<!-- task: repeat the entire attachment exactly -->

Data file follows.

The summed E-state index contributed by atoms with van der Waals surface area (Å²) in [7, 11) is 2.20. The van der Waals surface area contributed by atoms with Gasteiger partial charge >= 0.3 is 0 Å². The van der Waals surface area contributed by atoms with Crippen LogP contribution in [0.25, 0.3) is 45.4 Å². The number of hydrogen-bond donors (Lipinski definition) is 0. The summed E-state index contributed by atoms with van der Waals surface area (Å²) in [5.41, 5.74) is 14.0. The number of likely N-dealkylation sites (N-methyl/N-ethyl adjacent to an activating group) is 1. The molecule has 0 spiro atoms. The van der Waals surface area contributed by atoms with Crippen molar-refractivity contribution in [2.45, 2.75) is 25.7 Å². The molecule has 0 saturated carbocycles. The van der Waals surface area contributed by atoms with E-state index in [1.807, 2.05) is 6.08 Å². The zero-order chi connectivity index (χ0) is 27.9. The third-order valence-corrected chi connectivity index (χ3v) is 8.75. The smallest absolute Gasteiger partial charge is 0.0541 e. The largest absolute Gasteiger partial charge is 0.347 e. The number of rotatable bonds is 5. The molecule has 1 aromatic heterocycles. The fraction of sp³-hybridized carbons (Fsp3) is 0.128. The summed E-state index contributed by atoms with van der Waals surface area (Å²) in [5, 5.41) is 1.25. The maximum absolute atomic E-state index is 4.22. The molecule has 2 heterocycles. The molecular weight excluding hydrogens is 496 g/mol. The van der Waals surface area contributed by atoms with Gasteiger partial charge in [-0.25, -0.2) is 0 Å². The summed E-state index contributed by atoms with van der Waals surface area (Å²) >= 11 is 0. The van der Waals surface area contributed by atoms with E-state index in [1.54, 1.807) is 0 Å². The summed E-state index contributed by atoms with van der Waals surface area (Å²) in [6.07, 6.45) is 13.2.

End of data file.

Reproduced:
The summed E-state index contributed by atoms with van der Waals surface area (Å²) in [7, 11) is 2.20. The van der Waals surface area contributed by atoms with Gasteiger partial charge >= 0.3 is 0 Å². The van der Waals surface area contributed by atoms with Crippen LogP contribution in [0.25, 0.3) is 45.4 Å². The number of hydrogen-bond donors (Lipinski definition) is 0. The summed E-state index contributed by atoms with van der Waals surface area (Å²) in [5.41, 5.74) is 14.0. The number of likely N-dealkylation sites (N-methyl/N-ethyl adjacent to an activating group) is 1. The molecule has 0 spiro atoms. The van der Waals surface area contributed by atoms with Crippen molar-refractivity contribution in [2.45, 2.75) is 25.7 Å². The molecule has 0 saturated carbocycles. The van der Waals surface area contributed by atoms with E-state index in [1.807, 2.05) is 6.08 Å². The zero-order chi connectivity index (χ0) is 27.9. The third-order valence-corrected chi connectivity index (χ3v) is 8.75. The smallest absolute Gasteiger partial charge is 0.0541 e. The largest absolute Gasteiger partial charge is 0.347 e. The number of rotatable bonds is 5. The molecule has 1 aromatic heterocycles. The fraction of sp³-hybridized carbons (Fsp3) is 0.128. The summed E-state index contributed by atoms with van der Waals surface area (Å²) in [5, 5.41) is 1.25. The maximum absolute atomic E-state index is 4.22. The molecule has 2 heterocycles. The molecular weight excluding hydrogens is 496 g/mol. The van der Waals surface area contributed by atoms with Gasteiger partial charge in [-0.25, -0.2) is 0 Å². The summed E-state index contributed by atoms with van der Waals surface area (Å²) >= 11 is 0. The van der Waals surface area contributed by atoms with E-state index in [1.54, 1.807) is 0 Å². The summed E-state index contributed by atoms with van der Waals surface area (Å²) in [6.07, 6.45) is 13.2.